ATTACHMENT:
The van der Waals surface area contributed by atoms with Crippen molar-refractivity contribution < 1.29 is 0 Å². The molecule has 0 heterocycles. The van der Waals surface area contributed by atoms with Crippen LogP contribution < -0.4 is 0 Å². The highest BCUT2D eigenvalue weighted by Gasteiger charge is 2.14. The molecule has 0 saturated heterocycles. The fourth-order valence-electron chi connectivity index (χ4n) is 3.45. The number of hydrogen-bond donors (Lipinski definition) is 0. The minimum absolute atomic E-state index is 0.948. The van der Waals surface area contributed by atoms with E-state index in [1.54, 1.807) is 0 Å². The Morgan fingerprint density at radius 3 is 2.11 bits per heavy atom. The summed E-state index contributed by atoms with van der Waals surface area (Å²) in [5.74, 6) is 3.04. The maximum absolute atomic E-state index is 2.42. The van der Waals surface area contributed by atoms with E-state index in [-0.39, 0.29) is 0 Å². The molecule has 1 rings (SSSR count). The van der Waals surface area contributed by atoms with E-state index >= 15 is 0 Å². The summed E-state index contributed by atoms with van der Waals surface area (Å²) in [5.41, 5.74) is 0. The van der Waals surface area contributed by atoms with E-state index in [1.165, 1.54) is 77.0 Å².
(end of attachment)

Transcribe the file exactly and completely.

The van der Waals surface area contributed by atoms with Crippen molar-refractivity contribution < 1.29 is 0 Å². The molecule has 0 heterocycles. The van der Waals surface area contributed by atoms with Crippen LogP contribution < -0.4 is 0 Å². The highest BCUT2D eigenvalue weighted by Gasteiger charge is 2.14. The molecule has 0 saturated heterocycles. The fourth-order valence-electron chi connectivity index (χ4n) is 3.45. The number of hydrogen-bond donors (Lipinski definition) is 0. The minimum absolute atomic E-state index is 0.948. The van der Waals surface area contributed by atoms with E-state index in [1.54, 1.807) is 0 Å². The Morgan fingerprint density at radius 3 is 2.11 bits per heavy atom. The summed E-state index contributed by atoms with van der Waals surface area (Å²) in [5.74, 6) is 3.04. The maximum absolute atomic E-state index is 2.42. The van der Waals surface area contributed by atoms with E-state index in [-0.39, 0.29) is 0 Å². The molecule has 1 rings (SSSR count). The van der Waals surface area contributed by atoms with E-state index >= 15 is 0 Å². The summed E-state index contributed by atoms with van der Waals surface area (Å²) in [5.41, 5.74) is 0. The van der Waals surface area contributed by atoms with E-state index in [1.165, 1.54) is 77.0 Å².